What’s a forest – and its genes – worth?

A friend recently wrote up a plea that our state do a better job at managing its school fund. I couldn’t disagree with his logic since the state is mandated to maximize that fund which depends on timber receipts from the state forests. This part of his argument, however, caught my eye. He wrote that
“[t]he state itself is a poor manager of commercial timberland”
I dug up his email address and wrote him back to expand on that notion. The bad news is that the commercial interests have been even poorer managers of timberland. The story hasn’t gained much traction in the press but that management failure is no secret to the scientific community. The details need an honest airing in a pubic arena as well. Lurking at the center of this management disaster are a set of assumptions that have collapsed completely, bringing into question the model used by the timber industry to manage forest lands. What was once a minor irritant in Christmas tree plantations, the so-called Swiss needle cast – it isn’t Swiss but they first took note of it on imported specimens – has collapsed the growth curve for industrial forestlands in the Coast Range, those with mono-cultured stands of Douglas fir. Now that’s a very broad statement, but the evidence for that collapse is itself very broadly distributed, as can be seen from this map:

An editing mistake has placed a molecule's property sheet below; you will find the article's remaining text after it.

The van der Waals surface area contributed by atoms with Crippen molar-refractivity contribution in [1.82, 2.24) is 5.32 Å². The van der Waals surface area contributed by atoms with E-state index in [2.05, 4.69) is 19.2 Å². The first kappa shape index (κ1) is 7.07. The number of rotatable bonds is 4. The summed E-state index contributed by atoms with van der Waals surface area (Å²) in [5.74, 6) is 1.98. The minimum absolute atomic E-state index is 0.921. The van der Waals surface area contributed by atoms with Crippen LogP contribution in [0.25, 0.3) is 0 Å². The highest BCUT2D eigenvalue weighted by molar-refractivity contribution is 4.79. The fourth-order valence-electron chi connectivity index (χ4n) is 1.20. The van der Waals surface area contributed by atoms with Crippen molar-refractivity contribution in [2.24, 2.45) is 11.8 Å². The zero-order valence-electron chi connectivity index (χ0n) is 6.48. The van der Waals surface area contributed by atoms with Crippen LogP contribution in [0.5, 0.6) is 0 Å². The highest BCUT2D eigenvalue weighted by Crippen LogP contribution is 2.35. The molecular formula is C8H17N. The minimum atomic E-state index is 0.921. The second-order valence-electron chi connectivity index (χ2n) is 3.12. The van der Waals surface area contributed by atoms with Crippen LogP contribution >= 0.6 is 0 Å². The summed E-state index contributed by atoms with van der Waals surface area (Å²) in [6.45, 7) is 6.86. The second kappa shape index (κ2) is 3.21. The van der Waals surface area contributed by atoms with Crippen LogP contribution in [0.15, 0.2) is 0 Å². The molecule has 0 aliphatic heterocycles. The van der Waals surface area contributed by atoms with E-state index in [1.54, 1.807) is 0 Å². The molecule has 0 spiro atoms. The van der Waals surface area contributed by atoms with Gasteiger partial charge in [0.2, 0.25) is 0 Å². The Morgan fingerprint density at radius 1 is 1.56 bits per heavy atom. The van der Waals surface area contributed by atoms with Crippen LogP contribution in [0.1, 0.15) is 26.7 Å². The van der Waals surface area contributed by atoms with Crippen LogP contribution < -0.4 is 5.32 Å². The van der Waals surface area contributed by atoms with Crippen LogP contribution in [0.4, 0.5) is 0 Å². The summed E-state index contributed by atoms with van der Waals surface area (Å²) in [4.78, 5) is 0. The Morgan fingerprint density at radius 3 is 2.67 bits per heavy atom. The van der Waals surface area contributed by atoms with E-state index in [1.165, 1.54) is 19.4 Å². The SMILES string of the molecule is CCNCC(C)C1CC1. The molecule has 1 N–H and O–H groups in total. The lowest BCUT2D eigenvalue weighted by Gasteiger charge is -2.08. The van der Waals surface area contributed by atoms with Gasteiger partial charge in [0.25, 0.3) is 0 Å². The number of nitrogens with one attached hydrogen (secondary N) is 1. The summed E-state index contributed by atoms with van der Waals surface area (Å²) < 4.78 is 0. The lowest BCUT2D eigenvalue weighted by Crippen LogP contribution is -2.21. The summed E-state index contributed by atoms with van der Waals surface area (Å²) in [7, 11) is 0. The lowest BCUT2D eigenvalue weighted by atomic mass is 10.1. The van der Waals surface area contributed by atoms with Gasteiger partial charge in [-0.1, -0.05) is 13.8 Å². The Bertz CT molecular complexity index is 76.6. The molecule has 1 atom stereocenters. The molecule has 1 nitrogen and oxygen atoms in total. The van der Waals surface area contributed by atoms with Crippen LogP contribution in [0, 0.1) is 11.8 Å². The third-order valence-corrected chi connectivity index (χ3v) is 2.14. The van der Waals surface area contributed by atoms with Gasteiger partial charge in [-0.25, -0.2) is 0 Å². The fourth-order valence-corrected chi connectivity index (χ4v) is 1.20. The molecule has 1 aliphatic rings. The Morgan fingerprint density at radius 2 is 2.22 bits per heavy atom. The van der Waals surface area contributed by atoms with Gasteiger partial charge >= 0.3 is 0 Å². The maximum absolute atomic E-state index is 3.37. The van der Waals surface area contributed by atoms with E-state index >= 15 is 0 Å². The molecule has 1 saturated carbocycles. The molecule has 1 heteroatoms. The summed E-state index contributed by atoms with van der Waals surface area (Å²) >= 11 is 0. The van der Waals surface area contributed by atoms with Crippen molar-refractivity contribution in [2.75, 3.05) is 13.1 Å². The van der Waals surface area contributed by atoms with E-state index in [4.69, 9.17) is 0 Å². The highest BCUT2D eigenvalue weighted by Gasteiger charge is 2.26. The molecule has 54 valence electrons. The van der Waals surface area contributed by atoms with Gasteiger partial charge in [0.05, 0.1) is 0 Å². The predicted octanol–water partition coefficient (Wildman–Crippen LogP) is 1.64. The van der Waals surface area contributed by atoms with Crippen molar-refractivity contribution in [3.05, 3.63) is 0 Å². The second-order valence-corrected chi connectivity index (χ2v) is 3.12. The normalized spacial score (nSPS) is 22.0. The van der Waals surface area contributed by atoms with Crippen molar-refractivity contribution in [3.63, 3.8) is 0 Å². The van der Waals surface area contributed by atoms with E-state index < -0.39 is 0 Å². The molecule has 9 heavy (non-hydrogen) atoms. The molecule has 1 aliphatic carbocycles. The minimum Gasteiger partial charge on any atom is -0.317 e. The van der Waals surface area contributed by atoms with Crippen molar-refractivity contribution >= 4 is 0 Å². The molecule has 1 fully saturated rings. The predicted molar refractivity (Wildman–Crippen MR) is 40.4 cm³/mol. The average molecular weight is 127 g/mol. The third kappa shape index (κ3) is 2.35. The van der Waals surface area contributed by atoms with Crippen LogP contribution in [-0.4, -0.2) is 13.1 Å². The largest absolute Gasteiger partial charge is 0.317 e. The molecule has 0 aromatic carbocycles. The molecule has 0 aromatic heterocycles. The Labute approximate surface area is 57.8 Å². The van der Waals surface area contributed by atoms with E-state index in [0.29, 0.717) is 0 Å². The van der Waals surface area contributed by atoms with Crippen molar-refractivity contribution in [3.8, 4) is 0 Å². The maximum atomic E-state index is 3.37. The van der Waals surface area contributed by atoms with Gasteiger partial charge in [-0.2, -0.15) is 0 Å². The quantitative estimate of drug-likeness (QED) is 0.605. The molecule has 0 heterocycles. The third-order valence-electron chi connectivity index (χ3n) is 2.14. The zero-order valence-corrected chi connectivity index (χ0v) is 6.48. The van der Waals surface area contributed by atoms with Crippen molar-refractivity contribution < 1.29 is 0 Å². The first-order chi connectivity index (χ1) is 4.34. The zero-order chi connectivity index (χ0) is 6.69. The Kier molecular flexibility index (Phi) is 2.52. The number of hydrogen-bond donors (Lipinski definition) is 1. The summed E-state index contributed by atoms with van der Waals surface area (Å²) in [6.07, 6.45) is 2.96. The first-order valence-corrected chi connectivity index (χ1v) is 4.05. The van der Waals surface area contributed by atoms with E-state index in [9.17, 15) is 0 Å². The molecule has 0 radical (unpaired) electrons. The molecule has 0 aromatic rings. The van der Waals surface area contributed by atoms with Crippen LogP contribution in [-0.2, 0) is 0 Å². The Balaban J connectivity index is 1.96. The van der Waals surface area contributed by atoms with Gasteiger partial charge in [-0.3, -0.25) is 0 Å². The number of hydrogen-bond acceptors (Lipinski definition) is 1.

Swiss Needle Cast Cooperative - 2013 Aerial Survey

Swiss Needle Cast Cooperative 2013 Aerial Survey

That image was taken from the OSU Dept of Forestry’s Swiss Needle Cast Cooperative website. The industry funded cooperative was formed when the outbreak started to cause a serious dent in revenue forecasts. It’s from the 2013 survey of the disease. The outbreak has grown worse over time as can clearly be seen from the mapped history of those surveys. A more detailed synopsis of the cause for the epidemic can be found on that same website: